Want to feel great? Then think about what goes into your body. Fast food just slows you down. Eat well and you’ll be stronger, have better concentration and more stamina. Your hair, skin, teeth and nails should start to show the results.

Here are a few simple tips for improving your diet in ways that mean you can still enjoy it.

1. Keep your balance. The experts say you need at least 40 different nutrients for good health. Try and eat a variety of foods most days. Include fruit, vegetables, nuts, legumes (such as dried peas, beans and lentils), wholegrain cereals, lean meat, skinless chicken and low-fat dairy products.

2. Get the day off to a good start. Before school, build a breakfast around fruit, low sugar high fibre cereals, porridge, rice, wholegrain breads, bagels, English muffins, smoothies, yoghurt or baked beans.

3. Downsize your order. Some food outlets offer ‘upgrades’ to larger serves, which we accept without really needing a larger meal and the extra kilojoules, fat and sugar that come along with it.

4. Keep it interesting. Food doesn’t have to be boring. Try something different like wraps and rice cakes, tortillas, crispbreads and chapattis, naan and corn cakes and, as an alternative to regular breads, consider wholegrain or rye bread, pocket bread and fruit bread.

5. Be lean with meat. Choose lean meats, fish and skinless chicken in place of sausages and processed meats.

6. Not mad about meat? Then enjoy some of these other foods every day for a balanced diet: lentils, tofu, dried peas and beans such as chickpeas, baked beans and kidney beans.

7. Choose low-fat dairy. Make low-fat milks, yoghurts and cheeses your choice. Or consider non-dairy alternatives such as calcium fortified soy milk. Salmon with bones, almonds, baked beans and broccoli are also good sources of calcium.

8. Get out of food ruts. Avoid ordering the same foods at lunch from the canteen or only eating your favourite foods.

9. What have you got for lunch? A healthy lunch should include fruit, vegetables, meat or alternatives, dairy products, wholegrains and water. Try and say no to biscuits, cakes, chocolates, energy bars, potato or corn crisps and pastries.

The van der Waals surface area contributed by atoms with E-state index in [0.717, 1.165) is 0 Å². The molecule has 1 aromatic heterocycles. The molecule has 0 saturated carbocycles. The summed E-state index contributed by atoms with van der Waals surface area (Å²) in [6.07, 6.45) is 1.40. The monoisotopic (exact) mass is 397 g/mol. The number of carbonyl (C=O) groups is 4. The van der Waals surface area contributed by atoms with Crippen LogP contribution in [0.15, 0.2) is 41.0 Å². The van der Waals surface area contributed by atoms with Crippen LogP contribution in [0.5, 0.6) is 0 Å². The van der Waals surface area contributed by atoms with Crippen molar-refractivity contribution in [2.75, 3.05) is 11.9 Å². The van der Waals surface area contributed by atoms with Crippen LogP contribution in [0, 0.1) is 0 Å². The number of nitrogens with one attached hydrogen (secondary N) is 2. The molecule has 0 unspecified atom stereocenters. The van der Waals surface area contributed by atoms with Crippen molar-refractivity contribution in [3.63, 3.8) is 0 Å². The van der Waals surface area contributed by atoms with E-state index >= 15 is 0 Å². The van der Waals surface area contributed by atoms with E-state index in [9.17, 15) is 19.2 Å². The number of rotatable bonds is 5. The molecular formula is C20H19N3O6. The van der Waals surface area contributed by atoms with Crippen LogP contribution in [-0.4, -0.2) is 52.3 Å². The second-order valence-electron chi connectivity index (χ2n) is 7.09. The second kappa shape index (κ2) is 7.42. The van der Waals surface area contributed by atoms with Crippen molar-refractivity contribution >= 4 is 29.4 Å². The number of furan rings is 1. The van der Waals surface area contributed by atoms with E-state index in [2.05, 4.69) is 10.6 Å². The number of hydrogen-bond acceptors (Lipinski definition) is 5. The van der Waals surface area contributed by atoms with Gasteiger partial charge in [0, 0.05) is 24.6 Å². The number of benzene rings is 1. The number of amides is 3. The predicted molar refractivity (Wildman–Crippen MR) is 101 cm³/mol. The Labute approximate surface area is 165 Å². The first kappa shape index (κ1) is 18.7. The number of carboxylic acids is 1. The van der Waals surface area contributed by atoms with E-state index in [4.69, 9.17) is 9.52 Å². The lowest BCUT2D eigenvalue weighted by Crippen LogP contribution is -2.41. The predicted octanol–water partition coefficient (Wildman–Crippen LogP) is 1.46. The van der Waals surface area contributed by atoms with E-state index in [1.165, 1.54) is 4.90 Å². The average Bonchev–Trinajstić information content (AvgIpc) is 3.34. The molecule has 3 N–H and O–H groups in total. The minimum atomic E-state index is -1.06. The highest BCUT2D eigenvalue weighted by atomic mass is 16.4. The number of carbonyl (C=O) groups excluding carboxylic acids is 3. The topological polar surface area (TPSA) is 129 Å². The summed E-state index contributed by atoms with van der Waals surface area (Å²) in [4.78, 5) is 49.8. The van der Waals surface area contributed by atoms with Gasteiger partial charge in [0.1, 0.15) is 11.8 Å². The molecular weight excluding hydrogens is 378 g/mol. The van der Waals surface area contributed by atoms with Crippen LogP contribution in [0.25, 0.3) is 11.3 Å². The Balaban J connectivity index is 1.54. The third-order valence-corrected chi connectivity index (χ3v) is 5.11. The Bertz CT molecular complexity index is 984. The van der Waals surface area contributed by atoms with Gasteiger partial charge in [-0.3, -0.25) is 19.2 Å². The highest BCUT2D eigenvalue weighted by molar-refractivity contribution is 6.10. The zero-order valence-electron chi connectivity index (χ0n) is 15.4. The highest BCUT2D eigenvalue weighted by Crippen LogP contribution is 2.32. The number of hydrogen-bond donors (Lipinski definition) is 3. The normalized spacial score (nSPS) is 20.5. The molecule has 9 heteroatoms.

10. Think twice about which takeaway. There are heaps of healthy takeaway options to choose from. Try sushi and pita wraps, baked potatoes, souvlaki, kebabs, vegetable or seafood pizzas, tabouli, falafels, steamed rice with vegetables, baked chicken, grilled fish or steamed dim sims. Healthy desserts include fruit salad or a fruit smoothie.

11. Listen to your stomach. Eat until you’re satisfied, not until you’re stuffed. Your stomach will let you know the difference.

12. Avoid comfort eating. Notice if you’re eating simply because you’re bored, sad or lonely. These can lead to unhealthy eating habits later in life.

13. Cut out TV dinners. Try to avoid eating in front of the television or computer screen.

14. Feed your growth spurts. There’s a good reason why you may feel hungry all the time. It’s probably a growth spurt, so keep up your vitamins, minerals and kilojoules with healthy, fresh food.

15. Go for healthy snacks. Snacks between meals are okay but keep them healthy. Grab a piece of fruit, a cob of corn or a tub of low-fat yoghurt, a tin of tuna, nuts and dried fruit, sandwiches and low-fat cheese.

16. Be colourful. When you eat fruit and vegetables, look for a variety of colours at every serving including yellow, orange, green, purple and red such as capsicum, berries, eggplant, sweet potato, tomatoes, plums, berries, mangoes and melons.

17. Go for whole fruits. You are better off choosing a piece of fruit over fruit juice as juice may contain energy, but little fibre.

18. Go for 2 and 5. Go for 2 fruit and 5 vegetables, especially if they’re raw, steamed or baked.

19. Change to water. Whenever possible, drink water instead of fizzy drinks, sports drinks, caffeine drinks and cordials and always carry a bottle of water when doing physical activity.

20. Stay focused. Improving your eating habits for a day or even a week isn’t too hard. The trick is keeping it up. It helps to involve family and friends in your plans – especially those preparing your meals.

21. Go easy on supplements. With the right variety of foods, you won’t need vitamin supplements and body building powders.

If you need to change your basic diet or you just lack motivation, talk to your doctor or dietitian. For more information, tips or advice call the ‘Go for your life’ Infoline on 1300 739 899.

Acknowledgement

  • This information has been sourced from ‘Go for your life’.

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